The Supreme Tax Court has held that a business of uncertain residence that has invoiced its German sales with VAT must recover its input tax through the return that must be filed, regardless of whether the VAT invoices were rightly or wrongly issued.
A KG partnership in German/Danish ownership and under German/Danish management operated an offshore wind farm selling electricity to a German public utility owned by the local authority. It did not have its own offices or any fixed onshore establishment. However, it invoiced its sales to the German utility with VAT and filed a VAT return of that turnover and claiming a deduction for its German input tax borne. The tax office rejected the claim, saying the KG was a foreign business that should have recovered its input tax through the refund procedure for foreign businesses.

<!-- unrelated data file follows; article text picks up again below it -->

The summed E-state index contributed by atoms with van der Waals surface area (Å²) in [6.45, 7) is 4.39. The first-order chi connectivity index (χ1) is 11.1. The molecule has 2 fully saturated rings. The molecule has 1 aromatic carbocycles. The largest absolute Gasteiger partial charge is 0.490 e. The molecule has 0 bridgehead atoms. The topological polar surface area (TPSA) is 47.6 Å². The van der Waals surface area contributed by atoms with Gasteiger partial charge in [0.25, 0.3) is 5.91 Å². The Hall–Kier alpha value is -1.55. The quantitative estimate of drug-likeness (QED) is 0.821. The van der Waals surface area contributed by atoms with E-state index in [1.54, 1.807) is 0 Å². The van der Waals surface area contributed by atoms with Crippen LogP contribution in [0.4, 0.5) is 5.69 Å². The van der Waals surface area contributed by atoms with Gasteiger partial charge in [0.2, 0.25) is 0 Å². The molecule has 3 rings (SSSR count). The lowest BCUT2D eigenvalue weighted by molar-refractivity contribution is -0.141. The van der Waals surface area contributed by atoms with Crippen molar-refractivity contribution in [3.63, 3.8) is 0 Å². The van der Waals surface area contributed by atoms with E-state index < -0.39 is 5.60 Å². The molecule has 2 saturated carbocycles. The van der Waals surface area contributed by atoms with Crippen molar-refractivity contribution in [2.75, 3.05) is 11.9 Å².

The Supreme Tax Court has now sided with the KG. If the KG was effectively a German business, its return was correct as filed. If it was resident in Denmark, its sales should have been reverse-charged by its German customer. Even in this case, however, it was liable for the VAT incorrectly charged and therefore required to file a VAT return. If required to file a VAT return for any reason, it was required and entitled to deduct its German input tax from the amount due. Thus, the return at issue was correct in substance, regardless of the (unclear) residence of the taxpayer.
Supreme Tax Court judgment V R 41/13 of November 19, 2014 published on February 11, 2015.